Mapperley Village

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Page 3

Joining of the Morteyn and Strelley Lands

In 1547, the former Morteyn lands "lying in the Lordship of Park Hall and Mapperley" were exchanged by Francis, Earl of Shrewsbury, for lands in "within the town and fields of Sheffield" held by Sir Nicholas Strelley. Thus, the Morteyn and Strelley lands were merged.

A survey of the Desmesne lands of Parke Hall, then owned by Sir Anthony Strelley but in the use of his son, Mr. Philip Strelley, was conducted in about 1590. Items listed for Parke Hall included the Manor House with a court, orchard and garden (value 40 shillings), the Great House (value £13.6.8d), 17 fields and one cottage house with two crofts. Rents were received from properties in Mapperley: being the Head Houses, Alexander Eaton, Irelande house, Smith's house, Black's house, Widow Massey, George Wheatley, the Chappell and Chappell Yarde, and four closes. Other closes giving rents were Mapperley Parke and three Simon Fields.

The Great Hatchmore, held by William Arigreave and called Angreaves Close in the 159O's rent list, had been given to Philip Strelley by Sir Henry Sacheverell in exchange far certain Shipley lands.

The Mapperley Family Holding

In the year 1382, a man named Thomas del Holt. (of Mapper ley) was a. Bailiff of the City of Nottingham. Then, between the years 1395 arid 1413, a Thomas Mapperley is recorded as one of Burgesses of Nottingham and later, in 1477, John Mapully, was a Burgess. The Mapperley family were a wealthy merchant family in Nottingham, dealing in wool or staple, with a house on the south side of St. Mary's Church. The family, however, would seem to have originated in the Derbyshire village of Mapperley as, in 1507-8, John Mapperley (Mappurley, Mapurley, Maperley), of Bulwe11, Notts., sold three lots of land in Mapperley, county Derby. The first was 60 acres of land known as Crowmore Closes and Wylk Ryddyng, sold for £2O to Sir Henry Willoughby of Wollaton. 'The second was two ox gangs of land, also to Sir Henry Willoughby, for £6/6/8d, arid the third was one close called Burton Close and two oxgangs of land to Sir Edward Stanhope.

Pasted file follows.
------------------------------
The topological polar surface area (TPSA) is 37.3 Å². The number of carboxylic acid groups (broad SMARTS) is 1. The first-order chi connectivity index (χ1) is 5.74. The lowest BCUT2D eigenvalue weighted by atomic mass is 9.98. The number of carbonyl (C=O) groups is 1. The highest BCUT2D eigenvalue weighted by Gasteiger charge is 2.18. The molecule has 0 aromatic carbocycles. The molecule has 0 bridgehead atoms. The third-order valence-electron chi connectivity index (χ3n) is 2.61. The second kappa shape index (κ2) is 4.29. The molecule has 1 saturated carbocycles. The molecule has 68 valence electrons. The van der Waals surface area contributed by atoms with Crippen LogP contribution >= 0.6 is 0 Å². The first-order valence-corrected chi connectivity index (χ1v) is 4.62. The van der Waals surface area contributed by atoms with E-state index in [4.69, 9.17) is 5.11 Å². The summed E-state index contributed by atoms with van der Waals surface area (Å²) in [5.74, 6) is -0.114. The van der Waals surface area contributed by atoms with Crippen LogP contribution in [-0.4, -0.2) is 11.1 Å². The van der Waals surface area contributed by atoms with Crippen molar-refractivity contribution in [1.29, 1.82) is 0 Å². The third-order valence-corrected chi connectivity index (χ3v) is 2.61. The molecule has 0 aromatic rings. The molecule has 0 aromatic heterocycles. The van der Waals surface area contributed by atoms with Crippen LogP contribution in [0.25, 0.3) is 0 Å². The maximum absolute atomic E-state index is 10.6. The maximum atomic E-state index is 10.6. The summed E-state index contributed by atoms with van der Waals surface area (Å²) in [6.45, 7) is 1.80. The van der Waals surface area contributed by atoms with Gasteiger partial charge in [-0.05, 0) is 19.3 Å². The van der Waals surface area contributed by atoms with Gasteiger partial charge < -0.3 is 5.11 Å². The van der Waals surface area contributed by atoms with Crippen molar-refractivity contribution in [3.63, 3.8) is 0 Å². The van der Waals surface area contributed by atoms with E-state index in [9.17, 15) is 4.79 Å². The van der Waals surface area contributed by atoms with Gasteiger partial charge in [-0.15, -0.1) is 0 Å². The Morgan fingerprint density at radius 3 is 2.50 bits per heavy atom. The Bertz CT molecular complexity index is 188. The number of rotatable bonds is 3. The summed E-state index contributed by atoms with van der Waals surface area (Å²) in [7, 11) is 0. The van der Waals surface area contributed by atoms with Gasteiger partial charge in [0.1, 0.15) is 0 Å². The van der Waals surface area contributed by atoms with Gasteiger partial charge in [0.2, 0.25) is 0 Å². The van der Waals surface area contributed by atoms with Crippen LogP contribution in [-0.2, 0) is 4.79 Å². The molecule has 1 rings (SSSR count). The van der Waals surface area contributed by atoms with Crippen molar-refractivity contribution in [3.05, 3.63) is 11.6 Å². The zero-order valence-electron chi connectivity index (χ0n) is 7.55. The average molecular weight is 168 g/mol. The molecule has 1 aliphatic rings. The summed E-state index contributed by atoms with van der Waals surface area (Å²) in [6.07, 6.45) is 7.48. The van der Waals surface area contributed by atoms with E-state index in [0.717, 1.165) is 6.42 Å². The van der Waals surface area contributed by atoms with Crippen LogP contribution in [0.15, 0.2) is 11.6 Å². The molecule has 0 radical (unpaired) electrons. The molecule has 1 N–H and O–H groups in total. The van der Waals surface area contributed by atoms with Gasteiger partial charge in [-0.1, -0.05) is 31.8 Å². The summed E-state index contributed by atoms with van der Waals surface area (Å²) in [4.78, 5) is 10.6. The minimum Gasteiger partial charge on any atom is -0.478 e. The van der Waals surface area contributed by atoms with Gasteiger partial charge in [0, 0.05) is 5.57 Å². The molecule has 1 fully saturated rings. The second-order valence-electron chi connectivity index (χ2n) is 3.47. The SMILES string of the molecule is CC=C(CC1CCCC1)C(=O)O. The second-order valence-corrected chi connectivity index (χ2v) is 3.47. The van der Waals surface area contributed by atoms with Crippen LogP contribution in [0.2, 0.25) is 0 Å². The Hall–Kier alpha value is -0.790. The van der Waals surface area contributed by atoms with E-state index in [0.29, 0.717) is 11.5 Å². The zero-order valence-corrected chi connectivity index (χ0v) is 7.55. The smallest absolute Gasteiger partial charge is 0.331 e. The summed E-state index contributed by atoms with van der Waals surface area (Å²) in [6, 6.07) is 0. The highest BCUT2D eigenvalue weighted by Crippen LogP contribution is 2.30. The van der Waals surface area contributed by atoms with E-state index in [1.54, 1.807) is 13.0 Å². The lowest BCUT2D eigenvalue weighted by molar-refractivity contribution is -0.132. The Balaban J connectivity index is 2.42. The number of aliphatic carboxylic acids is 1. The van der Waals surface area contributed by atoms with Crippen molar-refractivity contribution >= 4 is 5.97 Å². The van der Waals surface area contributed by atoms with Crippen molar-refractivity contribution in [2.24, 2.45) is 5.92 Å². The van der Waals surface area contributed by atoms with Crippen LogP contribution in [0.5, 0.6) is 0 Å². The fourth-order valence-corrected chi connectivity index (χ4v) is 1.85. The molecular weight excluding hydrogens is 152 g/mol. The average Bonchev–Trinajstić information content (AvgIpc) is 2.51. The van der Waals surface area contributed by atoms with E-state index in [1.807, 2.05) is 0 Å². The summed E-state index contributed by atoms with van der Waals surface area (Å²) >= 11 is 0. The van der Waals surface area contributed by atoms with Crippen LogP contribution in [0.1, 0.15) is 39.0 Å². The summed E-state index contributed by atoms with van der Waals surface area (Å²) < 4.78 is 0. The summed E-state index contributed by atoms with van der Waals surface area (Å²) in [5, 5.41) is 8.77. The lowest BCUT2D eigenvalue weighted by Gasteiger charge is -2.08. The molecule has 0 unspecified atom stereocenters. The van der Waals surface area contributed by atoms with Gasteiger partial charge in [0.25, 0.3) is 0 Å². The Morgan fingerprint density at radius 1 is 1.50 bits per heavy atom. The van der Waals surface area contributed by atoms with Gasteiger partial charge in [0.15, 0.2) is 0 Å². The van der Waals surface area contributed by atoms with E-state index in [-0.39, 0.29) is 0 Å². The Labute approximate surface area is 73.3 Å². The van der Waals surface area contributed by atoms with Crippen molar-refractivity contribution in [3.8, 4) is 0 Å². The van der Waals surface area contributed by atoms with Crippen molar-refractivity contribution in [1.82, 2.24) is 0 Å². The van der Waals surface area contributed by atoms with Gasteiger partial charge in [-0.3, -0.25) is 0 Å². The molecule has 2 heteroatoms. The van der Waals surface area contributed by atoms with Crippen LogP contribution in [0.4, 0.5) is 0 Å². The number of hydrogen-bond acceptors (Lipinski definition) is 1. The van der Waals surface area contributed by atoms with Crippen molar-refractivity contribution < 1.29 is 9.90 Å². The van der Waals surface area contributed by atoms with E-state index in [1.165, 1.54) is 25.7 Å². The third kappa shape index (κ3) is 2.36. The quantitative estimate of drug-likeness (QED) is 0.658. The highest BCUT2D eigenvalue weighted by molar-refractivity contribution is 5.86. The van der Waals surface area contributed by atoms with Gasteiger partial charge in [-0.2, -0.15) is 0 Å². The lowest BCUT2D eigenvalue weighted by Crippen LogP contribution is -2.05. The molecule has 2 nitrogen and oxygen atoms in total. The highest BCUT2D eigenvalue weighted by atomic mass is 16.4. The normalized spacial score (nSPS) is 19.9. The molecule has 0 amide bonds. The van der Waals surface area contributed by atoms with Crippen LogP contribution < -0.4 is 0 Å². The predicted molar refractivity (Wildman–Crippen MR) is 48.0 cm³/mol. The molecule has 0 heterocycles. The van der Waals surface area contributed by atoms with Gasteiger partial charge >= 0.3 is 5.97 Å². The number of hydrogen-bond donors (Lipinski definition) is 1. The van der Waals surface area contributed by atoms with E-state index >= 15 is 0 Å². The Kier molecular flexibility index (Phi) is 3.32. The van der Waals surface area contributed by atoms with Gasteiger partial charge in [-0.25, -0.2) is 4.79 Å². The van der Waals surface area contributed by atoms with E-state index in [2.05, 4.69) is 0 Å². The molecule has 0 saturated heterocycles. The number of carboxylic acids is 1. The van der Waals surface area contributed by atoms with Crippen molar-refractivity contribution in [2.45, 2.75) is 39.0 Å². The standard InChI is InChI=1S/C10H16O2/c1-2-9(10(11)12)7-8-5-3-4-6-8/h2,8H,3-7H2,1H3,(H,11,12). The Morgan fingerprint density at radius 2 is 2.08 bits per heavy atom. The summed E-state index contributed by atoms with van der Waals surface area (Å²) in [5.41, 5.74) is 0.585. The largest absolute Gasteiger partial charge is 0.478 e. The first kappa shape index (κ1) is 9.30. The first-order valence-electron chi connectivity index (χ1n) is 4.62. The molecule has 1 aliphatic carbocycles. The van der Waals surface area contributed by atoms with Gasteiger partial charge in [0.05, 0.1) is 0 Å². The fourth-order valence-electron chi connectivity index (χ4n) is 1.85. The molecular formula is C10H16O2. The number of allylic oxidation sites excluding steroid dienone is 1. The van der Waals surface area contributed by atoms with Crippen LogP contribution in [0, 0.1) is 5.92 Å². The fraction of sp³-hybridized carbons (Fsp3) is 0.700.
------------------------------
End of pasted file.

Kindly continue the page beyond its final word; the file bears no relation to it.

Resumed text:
In the mid-150Os, the land owned by the Willoughbys of Wollaton was variously leased out by Hugh Willoughby. Hugh, later Sir Hugh "the Navigator" who died trying to find the north-west passage, was a younger son of Sir Henry and was married to Jane Strelley, daughter of Sir Nicholas Strelley (the nephew and inheritor of the title of the earlier mentioned John Strelley).

The part of it known as "a messuage called Headhouses" was leased to Henry Wodde of Cossall, Notts., with his wife Sanchia and daughter Anne, in 1541. The lease was for life for the sum of £7. Henry Wood "of Maperley, husbandman" was a witness in a court case of 1585 on behalf of the Willoughby family. Another witness in the case was Alexander Heaton "of Maperley, gentleman, of 70 yeres or thereabouts", who appears (as Alexander Eaton) also in the Strelley rent list of that era.

In 1551-52, Sir Hugh gave 21 year leases to other parts to Richard Paler, youngest son of Richard Paler, who was already occupying the messuage and lands, for £3/6/8dj and to Robert Gregory of Mapperley and Elizabeth, his wife, this being at the end of a lease to Edmund Fideler and his wife.

The Stanhope family, who were contemporary residents of Nottingham with the Willoughbys of Wollaton and the Strelleys, held their land in Mapperley until well into the seventeenth century.


At the north-west corner of Mapperley Parish lies, or rather used to lie before the modern open-cast mining, the farm known as Cotgreave. Anciently, the names Cotegrave and Cotgrave also were used.

The earliest appearance of the name was when, in 1156, Havise de Cotgrave was excused payment of a rent to the King of 6 shillings and six pence. Next, in 1185, Roger, son of William, de Cotgrave was named as entering a new plea in the Pipe Roll. It may be that this man, Roger, fell foul of the authorities as the Pipe Roll for 1222 relates that Roger de Mapley was a fugitive.

In 1225, Hugh de Strelley registered a Plea of the Forest for land in Cotgrave but the next year he was sued by Robert son of Geoffrey and Robert son of Robert. The latter men seem likely to have been members of the Ingram family. Then in 1232 the Pipe Roll lists Ralph son of Ralph de Cotegrave.

The actual ownership of the farm then may have passed to the Briwer family, as in 1269 Geoffrey de Briwer and his wife Avice granted 'Cotegrave' to John de Grey, holder of the Lordship of Codnor; its value was a rent of 1O shillings with appurtenances. The de Grey -family continued to hold land in Kirk Hallam, quite probably actually the lan in Mapperley, at least until 1431. This junior branch of the de Grey's' was resident, at Sandiacre (William de Grey having bought that Manor from John of Sandiacre around 1260) and successive recorded members were; Richard de Grey in 1302, William de Grey in 1346, and John de Grey (or rather his widow Emma Grey of Landeford in Notts.) in 1431.

The farm seems to have been rented out as; first, in 1299, Henry de Catgrave and Alice his wife (one of the daughters and heirs of Wiverton) appear in the Pipe Roll; and then, in 1311, a person named Warchin de Cotgrave is recorded as the guardian for a couple holding land in Littelhalum.